Those of us who have sense know he’s not a socialist, which is too bad. But is he a liberal? I don’t think he knows, although he sounded like one in the campaign. But if so, he acts like the softie, dithering liberal LBJ would not have liked.

How else to explain it when he praises right-wing Republican Representative Paul Ryan for being as person with “ideas” when they include privatizing Social Security and ending Medicare? Or when Obama says the obscene salaries of the bankers who screwed us were okay because it was part of our free enterprise system. As Paul Krugman remarked, “Oh God...we’re doomed.”

Said Hedges, in a December 7, 2009 essay posted on Alternet:

“The gravest danger we face as a nation is not from the far right, although it may well inherit power but from a bankrupt liberal class that has lost the will to fight and the moral courage to stand up for what it espouses.”

At The Elder Storytelling Place today, Jeanne Waite Follett: Leaving Windows Open

Officially on the Market - Almost

category_bug_journal2.gif Remember when we recently discussed how time flies as we get older? After the past week, I have definitely settled on the “novel experience theory” to explain the phenomenon.

For months on end, especially during winter, my days are pretty much the same: work on the blog, play with the cat, get out for a walk, clean the house a bit, read a book, do some research, maybe try a cooking experiment.

Instead, for the past two weeks, my home has been filled with workmen who have made repairs, painted, fixed this and that. They finished on time early last Tuesday morning. Photos of the apartment were scheduled for Friday, so I spent the remainder of the week cleaning this place from top to bottom, winnowing out dirt from all the nooks and crannies, scrubbing, polishing, washing every window including 90 PANES - when you count both sides - of French door windows. (I'll bet French doors were invented by someone with servants!)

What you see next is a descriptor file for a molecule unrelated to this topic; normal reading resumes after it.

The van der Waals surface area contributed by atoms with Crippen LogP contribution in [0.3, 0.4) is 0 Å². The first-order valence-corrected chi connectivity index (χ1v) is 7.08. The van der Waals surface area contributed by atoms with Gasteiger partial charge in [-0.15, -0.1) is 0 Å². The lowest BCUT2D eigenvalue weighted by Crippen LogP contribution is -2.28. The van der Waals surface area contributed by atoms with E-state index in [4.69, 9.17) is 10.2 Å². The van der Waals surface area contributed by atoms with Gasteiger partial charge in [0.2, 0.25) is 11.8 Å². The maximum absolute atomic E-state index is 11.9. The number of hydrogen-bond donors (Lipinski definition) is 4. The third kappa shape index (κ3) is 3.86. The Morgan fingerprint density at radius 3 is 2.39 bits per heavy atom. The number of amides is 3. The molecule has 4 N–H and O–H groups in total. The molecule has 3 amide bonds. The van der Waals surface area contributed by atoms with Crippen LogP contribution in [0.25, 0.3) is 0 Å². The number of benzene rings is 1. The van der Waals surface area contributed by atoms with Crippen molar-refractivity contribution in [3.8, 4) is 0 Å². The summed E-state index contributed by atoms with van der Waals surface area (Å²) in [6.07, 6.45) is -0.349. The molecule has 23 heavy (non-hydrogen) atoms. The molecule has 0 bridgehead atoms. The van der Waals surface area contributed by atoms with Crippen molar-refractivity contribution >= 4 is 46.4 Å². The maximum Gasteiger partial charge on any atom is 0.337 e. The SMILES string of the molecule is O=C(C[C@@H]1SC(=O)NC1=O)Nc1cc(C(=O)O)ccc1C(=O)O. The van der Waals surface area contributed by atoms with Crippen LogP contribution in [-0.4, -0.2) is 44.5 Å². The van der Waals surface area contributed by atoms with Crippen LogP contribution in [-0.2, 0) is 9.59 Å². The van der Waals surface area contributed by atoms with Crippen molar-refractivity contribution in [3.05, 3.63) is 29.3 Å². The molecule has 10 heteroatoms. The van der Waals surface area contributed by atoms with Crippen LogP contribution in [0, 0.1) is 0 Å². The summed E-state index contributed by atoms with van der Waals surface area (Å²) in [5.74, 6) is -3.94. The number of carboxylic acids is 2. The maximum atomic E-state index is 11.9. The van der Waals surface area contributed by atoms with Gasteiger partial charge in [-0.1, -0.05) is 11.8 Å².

Through it all, I kept thinking, “Isn't Friday ever going to get here?” I haven't felt like that about an upcoming day since – oh, maybe high school years.

Before I decided to sell this apartment and move to Oregon, there had been a leak in my bedroom. Ned Merrick, founder and owner of Harraseeket Woodwrights, who is the talented young man who built the bookshelves throughout my home, tried just about everything to find the leak before we gave in and tore out the wall. It was painful to see.


The leak wasn't fixed until I had decided to sell, so rebuilding that wall took place while other, minor, repairs and painting were being done too. Here is one of Ned's colleagues, Ed, working on the new bedroom wall.


Other of Ned's colleagues painted the laundry room and living room. You can't improve anything in a house without making a horrible mess.


The two weeks of repairs, painting and cleaning felt like two months when at last, the apartment was ready. I finished the final spit-and-polish touch-up Friday morning without any power (so much for a final vacuuming) following an outage resulting from our Thursday night storm. Here's a shot I took myself just before the agent arrived Friday afternoon for the photo session.


I'll post an update with a link to the MLS page with more photos as soon as it goes live online. Listing is here.

A neighbor introduced me to a local second-hand bookseller. She will be here on Wednesday morning when we will begin going through the shelves to see what she wants to buy and what I can stand to sell without too much agony. I would like to leave with about half the books that are here now; that will save some moving costs.

One of the hardest parts of selling is the need to continue living day-to-day while keeping the apartment neat, clean and tidy for showings over a period of weeks or (god forbid) months. But there is nothing to do but work at it. No matter how much I try, I cannot convince Ollie the cat to put his toys away when he's done playing.

Speaking of Ollie, here he is on the day after the bedroom was finished, happy to reclaim a favorite snoozing place after camping out with me in the guest room during repairs.


At The Elder Storytelling Place today, Brenton “Sandy” Dickson: Anna